Case 21 never ends, yet now comes ...
Case 22 - Ganto's bow and shout
A good one for finishing the year here at Treeleaf, where many folks come and go.
A student, with her own opinions and eye for appraisal, shows up at a Sangha and demands, "Is this place common or special? Is it what I think I want from the Zen I picture? Is it 'Real Zen' or fake Zen, and are the Teachers enlightened as I want 'enlightened' to look or be?"
The Teacher demonstrates Dharma with a Shout ... perhaps a GREAT Wordless Teaching in that Shout or perhaps just a cliche clunker ... and the student bows down, uttering "You are so wonderful, Teacher!" Is the student correct in the appraisal, or even in a position to judge at such an early date? Or perhaps the gesture of bowing is insincere, mere flattery, with fingers crossed behind the back? Even if sincere, flattery is really not called for by any Teacher, especially if the "yes man" kind. Some few students might stay for years, finding value in the Practice there, illumination, a life ... and that is really the only thing needed by a Teacher. But, after a time, some students are disappointed and go away, thinking "there is no True Dharma here". That always breaks the Teacher's heart, who always wishes he could have done better.
For what the Teacher, like an old friend, wants to help any Student find is This which is Common-Holy, Specially Unspecial, fulfilling all desires ... both with what is wanted and what is not. Can one know the Real that sweeps in and sweeps through 'real' or 'fake'? Can the Great Teaching be heard that shouts at the Unbreakable Heart of both the sparkling talks or thrilling moments and the dull or dumb, the Timeless both in the 'time well spent' and so-called 'waste of time'? Can one find that True Way from which there is no way to "go away"? Helping the student find so is the only "compliment" a Teacher requires.
There are two kinds of Sangha or Teacher that, I feel, do a disservice to students. One is a place or person that is too lax, too careless, which fails to provide beneficial opportunities for Practice, or (in some fortunately very few cases) where real abuse and other bad acts occur. But, counter-intuitive as it may seem, a Sangha or Teacher which meets all the student's expectations, golden dreams, ideals and desires too would be a disservice (not to mention unlikely to ever truly appear, at least over the long haul when the rose colored honeymoon is done). Why? Because as with all of this life, all this world, one must come to see through personal judgments of both "sacred" and "ordinary", good and bad, flashy or dull, entertaining or painful, satisfying and disatisfying, true vs. fake ... thus to find a Truth beyond selfish expectations, disappointments, dreams, ideals and failings to meet a mark, thus to find the Mark Always Met. The best Teacher or Community, as strange as it sounds, may be one that ... like the universe ... sometimes inspires and sometimes frustrates, sometimes energizes and sometimes bores, sometimes astounds and sometimes leaves cold ... all so that one might find Astounding Energetic Inspiration even right at the heart of the frustratingly, dully cold.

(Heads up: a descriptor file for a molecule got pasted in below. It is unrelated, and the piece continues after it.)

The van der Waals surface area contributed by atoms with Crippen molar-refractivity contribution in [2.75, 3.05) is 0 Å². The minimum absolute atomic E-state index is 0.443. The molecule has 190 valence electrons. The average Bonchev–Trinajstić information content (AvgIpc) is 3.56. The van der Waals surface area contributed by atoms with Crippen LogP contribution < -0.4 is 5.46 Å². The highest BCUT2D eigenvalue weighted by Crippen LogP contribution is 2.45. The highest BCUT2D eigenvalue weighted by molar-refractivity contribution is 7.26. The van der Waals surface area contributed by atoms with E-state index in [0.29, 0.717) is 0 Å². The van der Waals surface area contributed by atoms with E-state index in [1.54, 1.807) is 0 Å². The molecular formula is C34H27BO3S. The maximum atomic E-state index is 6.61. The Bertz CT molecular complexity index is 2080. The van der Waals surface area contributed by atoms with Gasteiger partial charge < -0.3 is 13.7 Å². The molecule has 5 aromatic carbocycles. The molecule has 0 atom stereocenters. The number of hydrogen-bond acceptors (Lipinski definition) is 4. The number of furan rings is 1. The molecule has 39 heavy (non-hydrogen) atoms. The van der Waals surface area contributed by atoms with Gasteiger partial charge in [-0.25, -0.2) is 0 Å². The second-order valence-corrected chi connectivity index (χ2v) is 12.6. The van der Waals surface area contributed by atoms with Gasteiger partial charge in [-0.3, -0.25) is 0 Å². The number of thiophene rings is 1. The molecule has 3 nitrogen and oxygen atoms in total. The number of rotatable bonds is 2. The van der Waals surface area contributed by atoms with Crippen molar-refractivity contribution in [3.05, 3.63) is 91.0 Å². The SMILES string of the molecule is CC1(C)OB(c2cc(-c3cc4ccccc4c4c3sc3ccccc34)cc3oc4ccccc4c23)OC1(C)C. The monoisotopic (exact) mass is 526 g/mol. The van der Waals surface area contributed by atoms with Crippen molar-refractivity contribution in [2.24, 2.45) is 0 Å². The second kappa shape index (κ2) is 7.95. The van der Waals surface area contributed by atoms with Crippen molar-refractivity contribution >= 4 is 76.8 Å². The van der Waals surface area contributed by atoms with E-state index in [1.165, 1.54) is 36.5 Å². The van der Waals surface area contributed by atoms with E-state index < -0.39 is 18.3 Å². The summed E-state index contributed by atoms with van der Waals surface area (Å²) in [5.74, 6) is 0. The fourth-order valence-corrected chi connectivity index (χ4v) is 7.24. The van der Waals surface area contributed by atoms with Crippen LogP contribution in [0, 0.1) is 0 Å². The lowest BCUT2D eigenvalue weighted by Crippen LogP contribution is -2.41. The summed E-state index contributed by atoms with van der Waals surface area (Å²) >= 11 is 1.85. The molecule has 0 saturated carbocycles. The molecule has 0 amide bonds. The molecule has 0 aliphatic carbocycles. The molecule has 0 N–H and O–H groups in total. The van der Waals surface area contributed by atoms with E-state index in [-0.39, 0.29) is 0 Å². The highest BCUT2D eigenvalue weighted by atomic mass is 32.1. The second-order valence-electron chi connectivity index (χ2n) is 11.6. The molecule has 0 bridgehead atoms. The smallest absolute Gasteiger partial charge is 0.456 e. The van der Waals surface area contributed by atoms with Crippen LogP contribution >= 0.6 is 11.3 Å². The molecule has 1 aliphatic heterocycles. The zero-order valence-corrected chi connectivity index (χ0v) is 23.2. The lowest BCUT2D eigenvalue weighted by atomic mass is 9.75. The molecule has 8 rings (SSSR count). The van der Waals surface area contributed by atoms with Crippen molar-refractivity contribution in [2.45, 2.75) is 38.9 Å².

Our Sangha is a wonderfully imperfect place. Our Teachers here are well-meaning but mediocre clods and fools. No flattery is needed (sincere or insincere ... although anyone appreciates a sincere, kind encouraging word, even Zen Teachers), no criticism welcomed (except the constructive kind to let us do things better). This Place, This Dharma, This Buddha, sits beyond all human weighing and rating.
- Please discuss how this Sangha or any part of Zen Practice sometimes is golden, and sometimes sucks eggs, and whether it is possible to find the Golden Egg.
- I wonder if this presentation of Koan 22 is a "keeper" or a "clunker". Did I do a good job?